By Julie Vogel, Vice President
Okay, so here’s a true confession for you: There were times during my years managing brands for The Quaker Oats Company when I felt uncomfortably in the dark about the sales impact our multi-million dollar marketing programs would have once we launched them into the consumer-o-sphere. And there were times we flat out made mistakes and missed opportunities because of an understanding gap between us and our consumers that seemed impossible to bridge.
For example, I’m thinking of the time I and my brand team launched a wrongly-named Hispanic tortilla mix in Southern U.S. markets. The name meant ‘dirty wet dough’ in Spanish. (And wrapped in a paper bag, too!) But no one on the team spoke Spanish, and we couldn’t afford research, so the packaging department did some fancy guesswork. But they guessed wrong, and that product was on the shelf for years – with our target likely chuckling away – until a Spanish speaker fortuitously joined the team and alerted us of the mistake. The product was renamed, package redesigned, and sales jumped.
With the clarity of 20-20 hindsight, our blind-spots stemmed largely from a lack of immediate, back-and-forth communication avenues available at the time that would enable us to sustain the consumer understanding we needed to feel confident in our actions. Sure, we surveyed, ad-tested, conducted groups, and at times fooled ourselves into believing we could actually think like the target. In truth, we were just getting isolated ‘dipstick’ reads on certain topics, among certain consumers, at certain intervals, under certain conditions. There was no way to truly hear the right group of consumers share their motivations, experiences and actions as they went through life and interacted with our brands over time. Or to let them give us a heads-up if we were considering a silly name for a product.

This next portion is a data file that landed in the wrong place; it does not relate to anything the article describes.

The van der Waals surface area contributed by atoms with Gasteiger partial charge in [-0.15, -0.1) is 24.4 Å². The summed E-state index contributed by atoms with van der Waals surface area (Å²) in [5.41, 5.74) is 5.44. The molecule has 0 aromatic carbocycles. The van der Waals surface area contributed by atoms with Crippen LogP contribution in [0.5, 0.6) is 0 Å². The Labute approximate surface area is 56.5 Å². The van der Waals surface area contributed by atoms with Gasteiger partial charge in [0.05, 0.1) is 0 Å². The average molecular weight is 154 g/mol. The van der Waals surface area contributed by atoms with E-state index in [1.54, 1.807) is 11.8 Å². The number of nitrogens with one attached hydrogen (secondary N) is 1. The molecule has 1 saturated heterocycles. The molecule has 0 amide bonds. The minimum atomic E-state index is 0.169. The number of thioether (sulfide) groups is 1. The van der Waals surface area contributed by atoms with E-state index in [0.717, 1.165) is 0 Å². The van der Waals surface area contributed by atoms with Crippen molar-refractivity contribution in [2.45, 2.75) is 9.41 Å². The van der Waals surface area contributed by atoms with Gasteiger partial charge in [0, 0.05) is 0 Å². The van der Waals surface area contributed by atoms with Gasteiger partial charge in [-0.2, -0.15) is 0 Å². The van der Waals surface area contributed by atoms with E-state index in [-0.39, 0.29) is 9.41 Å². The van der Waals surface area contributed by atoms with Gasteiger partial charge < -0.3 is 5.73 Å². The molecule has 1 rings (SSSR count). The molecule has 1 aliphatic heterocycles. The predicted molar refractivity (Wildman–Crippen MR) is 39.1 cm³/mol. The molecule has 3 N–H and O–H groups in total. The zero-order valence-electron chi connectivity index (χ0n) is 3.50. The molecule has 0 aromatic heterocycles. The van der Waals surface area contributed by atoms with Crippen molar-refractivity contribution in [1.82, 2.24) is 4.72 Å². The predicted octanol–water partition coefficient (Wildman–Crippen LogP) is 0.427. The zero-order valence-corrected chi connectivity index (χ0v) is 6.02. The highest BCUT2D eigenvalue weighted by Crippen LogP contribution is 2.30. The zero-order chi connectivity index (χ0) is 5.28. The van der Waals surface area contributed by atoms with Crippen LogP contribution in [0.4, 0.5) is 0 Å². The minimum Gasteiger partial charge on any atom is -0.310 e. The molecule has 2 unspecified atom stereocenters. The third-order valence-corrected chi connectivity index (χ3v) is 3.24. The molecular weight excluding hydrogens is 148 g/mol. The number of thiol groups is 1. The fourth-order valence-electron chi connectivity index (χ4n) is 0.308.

Roll the tape forward, introduce social technologies that empower us – and our consumers—to exchange information almost any time, anywhere — and brands can now virtually make consumers their trusted co-pilots at the go-to-market controls. In particular, I have been astounded by the level of sustained, authentic insight and spot-on direction brands can obtain on a host of decisions large and small by setting up their own private online market research communities.
In my work building online market research communities for global brands, I have seen the peace-of-mind marketers can get from having a small (100s) or large (1000s) pool of ‘consumer-advisors’ virtually camped-out, at-the-ready to work together to resolve critical, time-sensitive decisions. These are often decisions that need to be nailed-down and gotten right, fast, to ensure successful in-market programs
Okay, so I admit: I am downright jealous of brand marketers today who have access to social technologies that empower them to take much of the guesswork out of who their consumers really are, and what they want from the companies they buy from.
After all, it’s downright embarrassing to be on shelf, or on-screen, with a proposition your audience finds ridiculous. But without the right tools in place, it can happen to the best of us. Better to do a reality-check with your audience before you hit the stage. And today, this is eminently doable for forward looking brands serious about getting it right.